If you’re bringing your car, Eurotunnel runs between Dover and Calais.

Car – click to read more

Car
The road links to the region are good, with the A10 motorway linking Paris and Bordeaux running right through the region. The distance from La Rochelle to Paris is about 470km and the journey time is on average around four-and-a-half hours. The distance between La Rochelle and Bordeaux is 180 km and takes just under two hours. In France motorists must carry a yellow jacket and warning triangle in their car.

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Car hire – click to read more

Car hire
Whether flying or taking the train, renting a car is a great way to get around the region and rental cars are available from all major airports and train stations that serve the French Atlantic coast. If you’re landing at any of the airports that serve the region, renting a car is quick and easy, and all major international car hire providers such as Avis, Hertz and Europcar are based at or near the airports. Do note, though, that hiring a car on Sundays at provincial stations can be difficult (returning one is generally not a problem). It is best to pre-book your car rental to get the best available price, and these days you can often get the best deal quickly and easily through an independent broker.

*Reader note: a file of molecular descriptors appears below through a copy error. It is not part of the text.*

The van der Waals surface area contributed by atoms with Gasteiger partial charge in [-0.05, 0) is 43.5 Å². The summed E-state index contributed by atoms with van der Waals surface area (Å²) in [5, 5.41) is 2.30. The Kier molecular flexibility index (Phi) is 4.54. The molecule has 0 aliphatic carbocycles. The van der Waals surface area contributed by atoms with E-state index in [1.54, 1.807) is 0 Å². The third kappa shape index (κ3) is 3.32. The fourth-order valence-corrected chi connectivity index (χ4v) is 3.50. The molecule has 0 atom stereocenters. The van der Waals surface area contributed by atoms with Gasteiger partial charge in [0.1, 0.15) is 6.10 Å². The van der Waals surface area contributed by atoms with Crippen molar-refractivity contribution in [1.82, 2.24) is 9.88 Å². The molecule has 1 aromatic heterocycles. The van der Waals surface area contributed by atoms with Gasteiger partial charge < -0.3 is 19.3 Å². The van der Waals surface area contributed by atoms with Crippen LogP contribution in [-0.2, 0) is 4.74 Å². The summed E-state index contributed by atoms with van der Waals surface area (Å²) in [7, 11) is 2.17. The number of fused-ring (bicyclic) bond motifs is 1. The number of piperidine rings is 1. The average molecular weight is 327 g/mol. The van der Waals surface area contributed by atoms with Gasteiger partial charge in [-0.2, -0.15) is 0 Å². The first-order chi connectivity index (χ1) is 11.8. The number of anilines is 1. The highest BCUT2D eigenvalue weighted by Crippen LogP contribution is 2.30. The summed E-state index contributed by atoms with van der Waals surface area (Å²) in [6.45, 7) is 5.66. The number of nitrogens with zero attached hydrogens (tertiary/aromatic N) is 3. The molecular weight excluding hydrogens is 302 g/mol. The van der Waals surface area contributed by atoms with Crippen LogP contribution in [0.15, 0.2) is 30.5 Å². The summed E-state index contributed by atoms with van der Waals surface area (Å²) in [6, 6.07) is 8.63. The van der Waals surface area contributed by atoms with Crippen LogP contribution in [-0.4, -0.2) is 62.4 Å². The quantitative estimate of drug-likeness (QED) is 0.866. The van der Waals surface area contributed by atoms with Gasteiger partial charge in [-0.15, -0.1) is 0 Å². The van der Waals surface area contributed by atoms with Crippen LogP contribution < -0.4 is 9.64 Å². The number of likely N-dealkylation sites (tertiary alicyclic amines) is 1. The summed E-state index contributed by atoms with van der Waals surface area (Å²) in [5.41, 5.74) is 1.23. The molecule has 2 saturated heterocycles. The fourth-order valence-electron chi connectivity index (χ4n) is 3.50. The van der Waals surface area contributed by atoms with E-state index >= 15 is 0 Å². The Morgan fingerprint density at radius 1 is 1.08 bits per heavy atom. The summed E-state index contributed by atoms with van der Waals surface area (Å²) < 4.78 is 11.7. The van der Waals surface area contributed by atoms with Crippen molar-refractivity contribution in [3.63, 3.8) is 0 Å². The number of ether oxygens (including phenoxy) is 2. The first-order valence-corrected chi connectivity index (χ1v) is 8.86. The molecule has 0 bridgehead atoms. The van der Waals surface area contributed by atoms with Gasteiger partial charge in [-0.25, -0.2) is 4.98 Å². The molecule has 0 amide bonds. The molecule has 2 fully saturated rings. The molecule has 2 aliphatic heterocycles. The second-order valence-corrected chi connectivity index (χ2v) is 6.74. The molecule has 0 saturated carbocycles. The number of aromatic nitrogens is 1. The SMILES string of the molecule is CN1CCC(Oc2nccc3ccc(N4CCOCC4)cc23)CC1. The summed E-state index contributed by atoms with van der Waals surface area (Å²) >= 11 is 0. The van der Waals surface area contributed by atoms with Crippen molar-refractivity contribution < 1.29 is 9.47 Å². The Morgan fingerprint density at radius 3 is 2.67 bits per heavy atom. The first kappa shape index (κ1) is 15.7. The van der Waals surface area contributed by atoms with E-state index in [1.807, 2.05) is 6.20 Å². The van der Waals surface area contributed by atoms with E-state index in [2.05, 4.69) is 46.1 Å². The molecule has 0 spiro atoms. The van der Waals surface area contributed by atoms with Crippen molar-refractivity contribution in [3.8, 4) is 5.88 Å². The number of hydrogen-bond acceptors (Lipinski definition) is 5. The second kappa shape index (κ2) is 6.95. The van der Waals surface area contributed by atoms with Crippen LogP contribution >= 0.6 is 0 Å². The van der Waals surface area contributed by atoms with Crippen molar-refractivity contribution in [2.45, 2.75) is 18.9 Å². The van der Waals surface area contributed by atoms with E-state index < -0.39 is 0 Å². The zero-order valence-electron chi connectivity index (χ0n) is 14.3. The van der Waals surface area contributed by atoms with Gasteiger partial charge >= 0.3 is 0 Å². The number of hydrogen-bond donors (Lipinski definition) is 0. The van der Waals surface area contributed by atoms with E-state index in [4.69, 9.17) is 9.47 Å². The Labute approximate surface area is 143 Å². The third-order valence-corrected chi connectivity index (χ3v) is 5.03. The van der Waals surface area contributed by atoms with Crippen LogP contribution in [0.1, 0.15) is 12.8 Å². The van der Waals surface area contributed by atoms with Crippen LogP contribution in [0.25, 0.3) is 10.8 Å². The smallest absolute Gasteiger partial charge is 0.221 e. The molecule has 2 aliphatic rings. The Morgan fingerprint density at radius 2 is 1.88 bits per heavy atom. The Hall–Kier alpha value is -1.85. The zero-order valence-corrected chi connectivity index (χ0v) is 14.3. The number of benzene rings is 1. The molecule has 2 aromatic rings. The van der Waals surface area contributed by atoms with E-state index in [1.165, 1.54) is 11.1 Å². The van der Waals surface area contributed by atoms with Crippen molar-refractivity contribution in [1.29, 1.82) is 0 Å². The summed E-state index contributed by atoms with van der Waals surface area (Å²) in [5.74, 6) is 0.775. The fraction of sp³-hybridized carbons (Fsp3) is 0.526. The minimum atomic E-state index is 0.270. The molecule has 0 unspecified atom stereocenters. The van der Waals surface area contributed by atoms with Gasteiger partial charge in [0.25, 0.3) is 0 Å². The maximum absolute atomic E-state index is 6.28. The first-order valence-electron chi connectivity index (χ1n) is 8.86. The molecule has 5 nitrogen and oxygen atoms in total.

Airports along the French Atlantic coast and in south-west France

The French Atlantic coast is a big area but fortunately there are airports at regular intervals, from the north at Nantes to Biarritz in the south. Some of the airports included here are not that close to the Atlantic coast – for example Toulouse and Limoges – but they do give access to parts of the region. And in the case of Toulouse it has all-year-round flights to and from numerous international destinations.

 

Please note that some of the smaller airports listed here will only operate flights to and from Britain from the spring to early autumn, and may have only a limited range of flights to other destinations abroad at any time of the year.